Thomas Jefferson Papers

To Thomas Jefferson from John Adams, 11 June 1822

Montezillo June 11th 1822.

Dear Sir,—

Half an hour ago I received, and this moment have heard read for the third or fourth time, the best letter that ever was written by an Octogenearian dated June the 1st It is so excellent that I am almost under an invincible temptation to commit a breach of trust by lending it to a printer. my Son Thomas Boylston, says it would be worth five hundred dollars to any newspaper in Boston, but I dare not betray your confidence.

I have not sprained my wrist, but both my arms and hands are so even strained that I cannot write a line—Poor Starke remembered nothing and talked of nothing, but the Battle of Bennington. poor Thomson is not quite so reduced. I cannot mount my Horse, but I now walk three miles over a rugged rockey mountain, and have done it within a month; yet I feel when sitting in my chair, as if I could not rise out of it, and when risen, as if I could not walk across the room; my sight is very dim hearing pritty good, memory firm enough.—

I answer your question? Is Death an Evil. It is not an Evil. it is a blessing to the individual, and to the world. yet we ought not to wish for it till life becomes insupportable; we must wait the pleasure and convenience of this great teacher.—Winter is as terrible to me, as to you, I am almost reduced in it, to the life of a Bear or a torpid swallow. I cannot read, but my delight is to hear others read, and I tax all my friends most unmercifully and tyrannically, against their consent. The ass has kicked in vain, all men say the dull animal has missed the mark.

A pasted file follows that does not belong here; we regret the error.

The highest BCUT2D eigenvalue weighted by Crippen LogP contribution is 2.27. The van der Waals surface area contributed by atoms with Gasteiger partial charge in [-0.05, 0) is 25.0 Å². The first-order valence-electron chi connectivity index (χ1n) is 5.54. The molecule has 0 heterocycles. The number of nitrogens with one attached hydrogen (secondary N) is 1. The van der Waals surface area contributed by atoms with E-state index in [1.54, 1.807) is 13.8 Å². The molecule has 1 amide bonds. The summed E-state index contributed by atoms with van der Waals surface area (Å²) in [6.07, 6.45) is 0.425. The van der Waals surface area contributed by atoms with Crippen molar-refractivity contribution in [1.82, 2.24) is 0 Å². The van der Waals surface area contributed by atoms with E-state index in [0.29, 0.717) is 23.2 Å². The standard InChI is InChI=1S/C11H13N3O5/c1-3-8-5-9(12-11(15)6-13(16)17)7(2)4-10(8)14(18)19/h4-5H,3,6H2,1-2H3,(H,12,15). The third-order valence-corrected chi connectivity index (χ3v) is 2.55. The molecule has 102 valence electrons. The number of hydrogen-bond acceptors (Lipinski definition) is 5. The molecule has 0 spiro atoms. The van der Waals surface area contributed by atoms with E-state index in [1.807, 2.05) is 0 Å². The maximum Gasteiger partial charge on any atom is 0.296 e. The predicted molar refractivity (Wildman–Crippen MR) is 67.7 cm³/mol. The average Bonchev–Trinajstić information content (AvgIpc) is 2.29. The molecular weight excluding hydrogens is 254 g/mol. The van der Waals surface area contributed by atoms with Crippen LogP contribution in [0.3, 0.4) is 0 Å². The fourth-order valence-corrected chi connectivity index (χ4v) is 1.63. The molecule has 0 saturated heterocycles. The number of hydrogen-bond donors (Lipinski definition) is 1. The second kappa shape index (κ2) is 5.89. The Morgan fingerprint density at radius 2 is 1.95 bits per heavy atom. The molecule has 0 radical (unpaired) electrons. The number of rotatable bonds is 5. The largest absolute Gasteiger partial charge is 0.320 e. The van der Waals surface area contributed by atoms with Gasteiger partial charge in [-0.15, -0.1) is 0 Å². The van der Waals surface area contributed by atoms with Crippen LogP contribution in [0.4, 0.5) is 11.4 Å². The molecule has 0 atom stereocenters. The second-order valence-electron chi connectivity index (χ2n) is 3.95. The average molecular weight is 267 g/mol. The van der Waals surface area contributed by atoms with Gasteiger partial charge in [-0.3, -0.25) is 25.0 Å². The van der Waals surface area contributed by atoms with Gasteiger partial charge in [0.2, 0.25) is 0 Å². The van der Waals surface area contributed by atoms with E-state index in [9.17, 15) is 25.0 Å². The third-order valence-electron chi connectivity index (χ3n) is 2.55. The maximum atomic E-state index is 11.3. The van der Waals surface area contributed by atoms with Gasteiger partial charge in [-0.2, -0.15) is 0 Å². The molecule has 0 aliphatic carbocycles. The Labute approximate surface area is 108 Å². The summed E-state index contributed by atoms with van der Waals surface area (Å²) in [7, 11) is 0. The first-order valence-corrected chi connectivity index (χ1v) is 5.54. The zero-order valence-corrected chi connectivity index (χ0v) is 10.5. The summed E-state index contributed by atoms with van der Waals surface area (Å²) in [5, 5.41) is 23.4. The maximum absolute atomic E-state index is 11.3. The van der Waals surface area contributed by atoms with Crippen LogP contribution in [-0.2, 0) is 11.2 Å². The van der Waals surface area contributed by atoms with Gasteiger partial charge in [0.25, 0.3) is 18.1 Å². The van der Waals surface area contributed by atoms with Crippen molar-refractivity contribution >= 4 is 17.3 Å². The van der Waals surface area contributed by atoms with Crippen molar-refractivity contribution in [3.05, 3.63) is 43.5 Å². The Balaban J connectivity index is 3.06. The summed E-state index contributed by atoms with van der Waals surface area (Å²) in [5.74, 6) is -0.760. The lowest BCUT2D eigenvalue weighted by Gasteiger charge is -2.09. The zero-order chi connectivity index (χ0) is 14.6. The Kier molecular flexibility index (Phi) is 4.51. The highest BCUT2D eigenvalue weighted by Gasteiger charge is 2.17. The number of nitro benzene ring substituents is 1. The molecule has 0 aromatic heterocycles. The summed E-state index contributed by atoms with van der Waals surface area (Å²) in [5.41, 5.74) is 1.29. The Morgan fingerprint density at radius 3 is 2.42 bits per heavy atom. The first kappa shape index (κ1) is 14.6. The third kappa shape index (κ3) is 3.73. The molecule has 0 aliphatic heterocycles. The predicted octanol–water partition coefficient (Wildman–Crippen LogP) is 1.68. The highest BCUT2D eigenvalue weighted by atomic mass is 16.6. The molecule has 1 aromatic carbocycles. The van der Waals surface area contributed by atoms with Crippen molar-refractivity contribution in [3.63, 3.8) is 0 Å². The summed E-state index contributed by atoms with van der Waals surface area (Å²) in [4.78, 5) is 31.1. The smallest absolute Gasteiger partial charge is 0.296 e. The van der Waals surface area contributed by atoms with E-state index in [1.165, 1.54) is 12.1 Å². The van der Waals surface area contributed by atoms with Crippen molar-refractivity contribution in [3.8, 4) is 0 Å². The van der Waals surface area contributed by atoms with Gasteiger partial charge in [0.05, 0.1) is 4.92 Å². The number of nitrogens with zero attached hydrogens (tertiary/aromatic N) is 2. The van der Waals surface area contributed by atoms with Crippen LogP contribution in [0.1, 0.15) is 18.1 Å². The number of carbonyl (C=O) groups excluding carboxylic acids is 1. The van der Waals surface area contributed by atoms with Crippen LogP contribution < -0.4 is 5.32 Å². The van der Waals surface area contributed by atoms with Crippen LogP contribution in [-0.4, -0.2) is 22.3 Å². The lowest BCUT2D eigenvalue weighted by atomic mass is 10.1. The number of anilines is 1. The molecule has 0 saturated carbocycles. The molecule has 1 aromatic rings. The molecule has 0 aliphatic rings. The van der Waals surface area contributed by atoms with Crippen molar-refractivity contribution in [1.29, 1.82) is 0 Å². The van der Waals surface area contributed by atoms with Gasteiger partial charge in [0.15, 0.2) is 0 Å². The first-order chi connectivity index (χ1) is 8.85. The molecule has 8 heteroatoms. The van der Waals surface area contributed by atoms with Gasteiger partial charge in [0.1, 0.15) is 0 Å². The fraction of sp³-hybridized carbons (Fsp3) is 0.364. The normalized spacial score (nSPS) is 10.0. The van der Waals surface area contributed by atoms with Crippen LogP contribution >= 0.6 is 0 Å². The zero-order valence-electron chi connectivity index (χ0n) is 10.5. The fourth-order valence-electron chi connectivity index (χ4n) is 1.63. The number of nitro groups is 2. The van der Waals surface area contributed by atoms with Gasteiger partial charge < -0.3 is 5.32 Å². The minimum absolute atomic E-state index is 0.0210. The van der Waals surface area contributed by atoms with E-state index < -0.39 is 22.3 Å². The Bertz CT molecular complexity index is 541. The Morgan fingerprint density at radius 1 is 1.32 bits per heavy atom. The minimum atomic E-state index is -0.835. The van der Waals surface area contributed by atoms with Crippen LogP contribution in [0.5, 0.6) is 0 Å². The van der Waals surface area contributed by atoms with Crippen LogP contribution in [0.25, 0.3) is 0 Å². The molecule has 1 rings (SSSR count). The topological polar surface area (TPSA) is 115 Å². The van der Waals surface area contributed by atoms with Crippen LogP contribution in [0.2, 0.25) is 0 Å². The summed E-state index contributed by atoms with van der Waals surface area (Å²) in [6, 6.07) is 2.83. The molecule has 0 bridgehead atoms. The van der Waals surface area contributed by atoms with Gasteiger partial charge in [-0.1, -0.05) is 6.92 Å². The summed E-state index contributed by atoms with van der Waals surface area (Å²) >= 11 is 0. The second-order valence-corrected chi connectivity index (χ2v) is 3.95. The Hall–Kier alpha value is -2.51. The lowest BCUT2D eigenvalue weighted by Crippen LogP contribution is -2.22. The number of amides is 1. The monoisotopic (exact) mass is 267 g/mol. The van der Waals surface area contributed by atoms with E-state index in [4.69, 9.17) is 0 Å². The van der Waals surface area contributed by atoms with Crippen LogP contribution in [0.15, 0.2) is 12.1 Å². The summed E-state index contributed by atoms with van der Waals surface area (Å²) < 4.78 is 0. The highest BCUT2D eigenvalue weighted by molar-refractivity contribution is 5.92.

This globe is a Theatre of War, its inhabitants are all heroes I believe the little Eeels in Vinegar and the animalcule in pepper water, I believe are quarrelsome, the Bees are as war-like as Romans, Russians, Britains, or Frenchmen, Ants or Caterpilers and Canker worms: are the only tribes amongst whom, I have not seen battles, and Heaven itself if we believe Hindoos, Jews, and Christians, has not always been at peace. We need not trouble ourselves about these things now fret ourselves because of Evil doers but safely trust the ruler with his skies. Nor need we dread the approach of dotage, let it come if it must.—Thompson it seemes still delights in his four stories. but Starke remembers to the last his Bennington, and exalted in his glory, the worst of the Evil is that our friends will suffer more by our imbecility than we ourselves.—.

Diplomatic flickerings, it seemes have not yet ceased, it seem’s as if a council of Ambassadors could never agree.—

In wishing for your health and happiness I am very selfish for I hope for more letters; this is worth more than five hundred dollars to me, for it has already given me and will continue to give, me more pleasure than a thousand.—Mr Jay who is about your age I am told experiences more decay than you do.—

I am your old friend—

John Adams

DLC: Papers of Thomas Jefferson.

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